Thuram, 34, had to be lured back from international retirement — very much against his will — in 2005 after becoming disillusioned at what he considered the selfish attitude that had started to infect Les Bleus.
Now, he admits he is relishing his World Cup return and is confident the rekindled team spirit could see France return to the final of the competition they won on home soil in 1998 by beating Portugal in tomorrow’s semi-final in Munich.
“The hardest thing now comes with beating Brazil [in the quarter-final] because people are expecting us now to reach the final. That could affect the squad and, if we lose the humility that has been our strength, then it could look bad for us but I hope that won’t happen.”
Thuram retired after Euro 2004 when France exited in the quarter-finals to eventual champions Greece.
He said: “When we went to Euro 2004, it was in contrast to what we see now which is discipline in our matches. At [the] Euro, it was indiscipline and sometimes anything happened.
“There was no team, no squad, and without a squad you can’t have a team and when you get to a certain age you think ‘I don’t need this any more’.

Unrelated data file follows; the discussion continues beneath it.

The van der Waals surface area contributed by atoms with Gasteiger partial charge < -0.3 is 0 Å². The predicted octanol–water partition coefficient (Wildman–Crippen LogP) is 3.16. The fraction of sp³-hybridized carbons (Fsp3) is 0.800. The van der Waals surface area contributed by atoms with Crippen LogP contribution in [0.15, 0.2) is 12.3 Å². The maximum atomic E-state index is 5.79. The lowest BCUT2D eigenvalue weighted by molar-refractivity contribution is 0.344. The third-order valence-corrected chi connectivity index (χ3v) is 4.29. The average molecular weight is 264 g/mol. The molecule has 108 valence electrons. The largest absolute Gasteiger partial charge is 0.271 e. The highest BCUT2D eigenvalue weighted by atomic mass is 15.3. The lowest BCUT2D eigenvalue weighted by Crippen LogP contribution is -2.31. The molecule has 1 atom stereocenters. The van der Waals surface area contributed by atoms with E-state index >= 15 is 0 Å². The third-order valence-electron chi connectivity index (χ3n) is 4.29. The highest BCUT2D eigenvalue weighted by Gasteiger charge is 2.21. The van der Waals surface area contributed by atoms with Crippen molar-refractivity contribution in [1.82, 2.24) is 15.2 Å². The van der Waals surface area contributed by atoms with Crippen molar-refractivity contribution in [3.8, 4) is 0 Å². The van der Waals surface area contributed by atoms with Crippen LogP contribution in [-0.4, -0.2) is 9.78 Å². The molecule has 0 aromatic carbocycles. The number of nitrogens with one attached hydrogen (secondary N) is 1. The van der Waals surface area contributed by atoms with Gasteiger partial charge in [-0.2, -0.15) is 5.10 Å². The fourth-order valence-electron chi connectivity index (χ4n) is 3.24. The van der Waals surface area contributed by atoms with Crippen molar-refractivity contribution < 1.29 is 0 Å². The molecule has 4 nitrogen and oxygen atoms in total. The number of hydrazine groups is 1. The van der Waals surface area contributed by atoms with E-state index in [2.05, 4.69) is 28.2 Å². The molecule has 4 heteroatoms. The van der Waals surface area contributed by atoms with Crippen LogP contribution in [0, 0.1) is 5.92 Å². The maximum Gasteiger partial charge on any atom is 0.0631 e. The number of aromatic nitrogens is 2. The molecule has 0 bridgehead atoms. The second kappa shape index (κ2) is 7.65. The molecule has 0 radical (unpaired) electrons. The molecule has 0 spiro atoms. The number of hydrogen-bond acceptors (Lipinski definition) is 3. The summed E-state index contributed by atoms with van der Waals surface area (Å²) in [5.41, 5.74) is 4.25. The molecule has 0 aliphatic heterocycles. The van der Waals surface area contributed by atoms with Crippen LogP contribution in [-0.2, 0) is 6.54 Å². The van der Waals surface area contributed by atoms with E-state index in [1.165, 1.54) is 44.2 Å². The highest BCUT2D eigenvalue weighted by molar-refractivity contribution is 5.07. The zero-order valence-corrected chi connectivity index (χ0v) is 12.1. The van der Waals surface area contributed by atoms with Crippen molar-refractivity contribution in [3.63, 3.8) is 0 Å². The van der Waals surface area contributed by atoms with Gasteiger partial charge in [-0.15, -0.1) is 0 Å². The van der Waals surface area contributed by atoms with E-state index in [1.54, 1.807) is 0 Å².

“The coach can do his job and make as many speeches as he likes but if the players are not receptive then it’s all for nothing.
“We saw a Greece team with no star players win the tournament — they were a great team, not great players. They were players who put others before themselves.
“In football, the egos are very big but you must learn to put others first.”
Thuram, his country’s most capped player, revealed how hard coach Raymond Domenech had to work to get him to return to the fold along with Zinedine Zidane and Claude Makelele, who were also persuaded to end self-imposed exiles.
The Juventus defender said: “A long time ago the coach came to see me and said ‘come back’ and I said to him ‘I’ve taken a decision now and I think it must be respected’.
“He said to me ‘I could call you up against your will’ and I said ‘Are you kidding?’ We agreed to think about it and then some time later he called me up.
“I thought ‘well, the French team has done a lot for me and if I can be of service?’. But then I said to him [Domenech] ‘Maybe if you call me back I will behave badly in the squad’. He called me anyway.”
Meanwhile, Franck Ribery may be the baby of the France squad but he believes that qualifies him more than anyone to know what a second World Cup win in eight years would do for the country.
Ribery, 23, is the youngest member of an ageing team but still remembers his schooldays and the street celebrations that followed France’s 1998 World Cup victory.
“I was only 15,” said Ribery. “I went out celebrating on the streets like everyone else did. Because I know what it’s like and I have lived through that experience, it makes it clear to me how important these things are.”